Officials at the USDA aren't saying how much, or even if, they'll revise the food pyramid, though I suspect they will since revisionism has overtaken red tape as the favorite activity of political appointees. Even if they rearrange the categories and adjust the recommended daily servings there's still the problem of definition. After all, the USDA considers potato chips and french fries to be vegetables. Not only that, they say you can count them as part of two -- count 'em, 2! -- food groups at once: vegetables and fat. This is good because it promotes efficient eating. Dump some ketchup on those fries and -- hold onto your spuds, George -- you've just added a serving of the fruit and vegetable food group too! That's three food groups rolled up in one supersized snack. Toss some chili and cheese on those fries and you're set for the day.
Now you see why they need to clarify things. Do they consider Chee-tos to be dairy? How about soy milk, is it vegetable, dairy, or both? Or is it just an unidentifiable substance which should be illegal when combined with a latte? Please, don't go wasting good coffee on soy milk. Don't you know there are bean pickers around the world who are making sub-pitiful wages? The least you can do is not insult them by diluting the fruits of their hard labor with low-fat decaf soy milk, something that isn't even on the USDA food pyramid.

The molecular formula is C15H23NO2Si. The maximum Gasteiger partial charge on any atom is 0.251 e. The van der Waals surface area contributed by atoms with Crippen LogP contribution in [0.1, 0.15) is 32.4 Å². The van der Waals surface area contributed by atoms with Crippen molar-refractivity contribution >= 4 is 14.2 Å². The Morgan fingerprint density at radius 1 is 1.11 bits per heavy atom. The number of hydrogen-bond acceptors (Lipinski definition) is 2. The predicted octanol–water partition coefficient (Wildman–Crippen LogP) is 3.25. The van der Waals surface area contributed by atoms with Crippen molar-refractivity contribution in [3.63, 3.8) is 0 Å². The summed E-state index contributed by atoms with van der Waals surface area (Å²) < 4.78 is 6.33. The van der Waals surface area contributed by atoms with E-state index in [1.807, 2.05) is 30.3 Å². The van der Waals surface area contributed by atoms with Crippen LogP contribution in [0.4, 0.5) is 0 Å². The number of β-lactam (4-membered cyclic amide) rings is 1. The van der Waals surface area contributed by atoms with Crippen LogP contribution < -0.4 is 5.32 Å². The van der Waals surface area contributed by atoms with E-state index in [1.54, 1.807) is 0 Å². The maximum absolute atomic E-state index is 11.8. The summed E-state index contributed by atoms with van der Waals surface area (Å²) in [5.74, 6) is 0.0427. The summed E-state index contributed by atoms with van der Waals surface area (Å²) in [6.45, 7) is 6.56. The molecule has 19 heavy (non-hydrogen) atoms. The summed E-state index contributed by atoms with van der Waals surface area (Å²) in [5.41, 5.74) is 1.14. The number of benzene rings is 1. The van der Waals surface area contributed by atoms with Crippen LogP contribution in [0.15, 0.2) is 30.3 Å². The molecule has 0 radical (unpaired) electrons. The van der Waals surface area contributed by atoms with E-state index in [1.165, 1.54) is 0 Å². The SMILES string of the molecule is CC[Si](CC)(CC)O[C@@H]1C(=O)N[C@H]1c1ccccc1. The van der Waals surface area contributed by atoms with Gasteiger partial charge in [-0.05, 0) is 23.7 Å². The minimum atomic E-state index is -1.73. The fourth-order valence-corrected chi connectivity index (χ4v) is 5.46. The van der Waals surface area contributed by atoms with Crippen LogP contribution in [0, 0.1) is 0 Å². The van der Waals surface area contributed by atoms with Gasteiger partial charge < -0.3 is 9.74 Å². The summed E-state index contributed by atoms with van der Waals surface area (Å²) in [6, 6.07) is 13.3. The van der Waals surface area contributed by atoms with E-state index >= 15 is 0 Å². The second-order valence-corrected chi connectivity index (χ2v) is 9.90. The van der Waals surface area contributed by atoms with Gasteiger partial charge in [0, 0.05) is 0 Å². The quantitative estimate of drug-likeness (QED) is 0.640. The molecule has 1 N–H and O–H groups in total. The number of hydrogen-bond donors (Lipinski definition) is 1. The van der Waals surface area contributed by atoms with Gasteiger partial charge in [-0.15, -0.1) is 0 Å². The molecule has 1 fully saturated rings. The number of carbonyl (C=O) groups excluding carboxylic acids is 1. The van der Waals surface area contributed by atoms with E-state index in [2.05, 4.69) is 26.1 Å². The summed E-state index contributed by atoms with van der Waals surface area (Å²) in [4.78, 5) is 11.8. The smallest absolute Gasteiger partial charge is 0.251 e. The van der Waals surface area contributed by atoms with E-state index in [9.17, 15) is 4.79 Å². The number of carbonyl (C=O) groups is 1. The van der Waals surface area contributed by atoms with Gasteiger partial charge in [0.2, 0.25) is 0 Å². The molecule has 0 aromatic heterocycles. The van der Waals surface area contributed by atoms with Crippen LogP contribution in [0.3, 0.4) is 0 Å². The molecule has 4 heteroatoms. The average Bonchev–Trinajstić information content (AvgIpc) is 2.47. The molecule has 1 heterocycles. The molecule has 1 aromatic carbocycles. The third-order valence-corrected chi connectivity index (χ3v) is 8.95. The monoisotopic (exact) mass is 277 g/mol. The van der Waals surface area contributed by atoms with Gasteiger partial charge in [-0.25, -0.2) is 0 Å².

The next thing they need to do is change the shape -- it's sending the wrong subliminal message. Think about it, we're using an object with a big wide bottom as our role model. Thus, when we look in the mirror and see a big wide bottom staring back at us, we feel like it's the sign of a job well done rather than something that needs to be remedied. They should change it to a narrow Food Cylinder.
If the New And Improved Food Cylinder doesn't whip us into shape and cure our obesity, maybe Richard Simmons can. Just kidding. Actually he tried that but we all got confused as to whether the oldies we were sweating to referred to the bad music he played or his audience. The responsibility for the Food Cylinder should be switched to a different government agency. Like the IRS. For years the government has been taxing cigarettes, at this point largely to make it so expensive that more people quit smoking. In New York City they recently raised the tax another $1.42, which brings the price of a pack of cigarettes to $7. That's 50 cents a cigarette. At this rate the homeless have a better chance of bumming a quarter than they do a spare butt. I know if I still smoked I couldn't afford my old two pack a day habit. Hell, for that $400 a month you can rent a closet in New York.
If the government started taxing food based on a reverse health scale, foods with high fat content, lots of calories, and little nutritional value would have a tax slapped on them. The worse the food is for you, the higher the tax. Then if people wanted to be poorer and fatter, it would be their choice. But with luck they might stop and think, "Hey, if I forego that highly taxed 24-pack of fried pork rinds every week, at the end of a year I could take a two-week cruise with the savings and look so much better in my bathing suit." It can't hurt to try.